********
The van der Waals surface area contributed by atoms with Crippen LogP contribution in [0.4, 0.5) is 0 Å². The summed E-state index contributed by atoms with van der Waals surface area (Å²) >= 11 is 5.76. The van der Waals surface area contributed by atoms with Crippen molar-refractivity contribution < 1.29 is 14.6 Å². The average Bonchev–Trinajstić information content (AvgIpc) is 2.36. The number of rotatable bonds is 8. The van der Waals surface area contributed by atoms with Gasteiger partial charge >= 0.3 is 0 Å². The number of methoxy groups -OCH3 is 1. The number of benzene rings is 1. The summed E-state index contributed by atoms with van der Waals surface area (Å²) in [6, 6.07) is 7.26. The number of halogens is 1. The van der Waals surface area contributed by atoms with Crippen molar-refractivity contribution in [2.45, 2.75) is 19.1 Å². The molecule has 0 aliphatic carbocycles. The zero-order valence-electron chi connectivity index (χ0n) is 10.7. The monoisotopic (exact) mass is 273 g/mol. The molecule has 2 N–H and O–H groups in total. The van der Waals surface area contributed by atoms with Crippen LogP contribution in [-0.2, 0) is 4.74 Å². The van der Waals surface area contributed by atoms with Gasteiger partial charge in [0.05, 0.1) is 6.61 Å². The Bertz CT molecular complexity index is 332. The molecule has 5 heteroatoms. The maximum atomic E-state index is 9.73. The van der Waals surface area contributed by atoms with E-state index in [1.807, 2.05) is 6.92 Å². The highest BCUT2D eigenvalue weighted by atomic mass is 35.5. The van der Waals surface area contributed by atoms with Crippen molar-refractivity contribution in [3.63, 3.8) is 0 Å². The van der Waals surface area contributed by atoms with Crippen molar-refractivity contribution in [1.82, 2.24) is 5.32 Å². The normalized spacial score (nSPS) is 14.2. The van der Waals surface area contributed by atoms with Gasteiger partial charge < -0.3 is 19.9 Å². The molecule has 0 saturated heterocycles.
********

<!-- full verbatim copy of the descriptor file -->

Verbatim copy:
The van der Waals surface area contributed by atoms with Crippen LogP contribution in [0.4, 0.5) is 0 Å². The summed E-state index contributed by atoms with van der Waals surface area (Å²) >= 11 is 5.76. The van der Waals surface area contributed by atoms with Crippen molar-refractivity contribution < 1.29 is 14.6 Å². The average Bonchev–Trinajstić information content (AvgIpc) is 2.36. The number of rotatable bonds is 8. The van der Waals surface area contributed by atoms with Gasteiger partial charge >= 0.3 is 0 Å². The number of methoxy groups -OCH3 is 1. The number of benzene rings is 1. The summed E-state index contributed by atoms with van der Waals surface area (Å²) in [6, 6.07) is 7.26. The number of halogens is 1. The van der Waals surface area contributed by atoms with Crippen molar-refractivity contribution in [2.45, 2.75) is 19.1 Å². The molecule has 0 aliphatic carbocycles. The zero-order valence-electron chi connectivity index (χ0n) is 10.7. The monoisotopic (exact) mass is 273 g/mol. The molecule has 2 N–H and O–H groups in total. The van der Waals surface area contributed by atoms with Crippen LogP contribution in [-0.2, 0) is 4.74 Å². The van der Waals surface area contributed by atoms with Gasteiger partial charge in [0.05, 0.1) is 6.61 Å². The Bertz CT molecular complexity index is 332. The molecule has 5 heteroatoms. The maximum atomic E-state index is 9.73. The van der Waals surface area contributed by atoms with E-state index in [1.807, 2.05) is 6.92 Å². The highest BCUT2D eigenvalue weighted by atomic mass is 35.5. The van der Waals surface area contributed by atoms with Crippen molar-refractivity contribution in [3.63, 3.8) is 0 Å². The van der Waals surface area contributed by atoms with Crippen molar-refractivity contribution in [1.82, 2.24) is 5.32 Å². The normalized spacial score (nSPS) is 14.2. The van der Waals surface area contributed by atoms with Gasteiger partial charge < -0.3 is 19.9 Å². The molecule has 0 saturated heterocycles.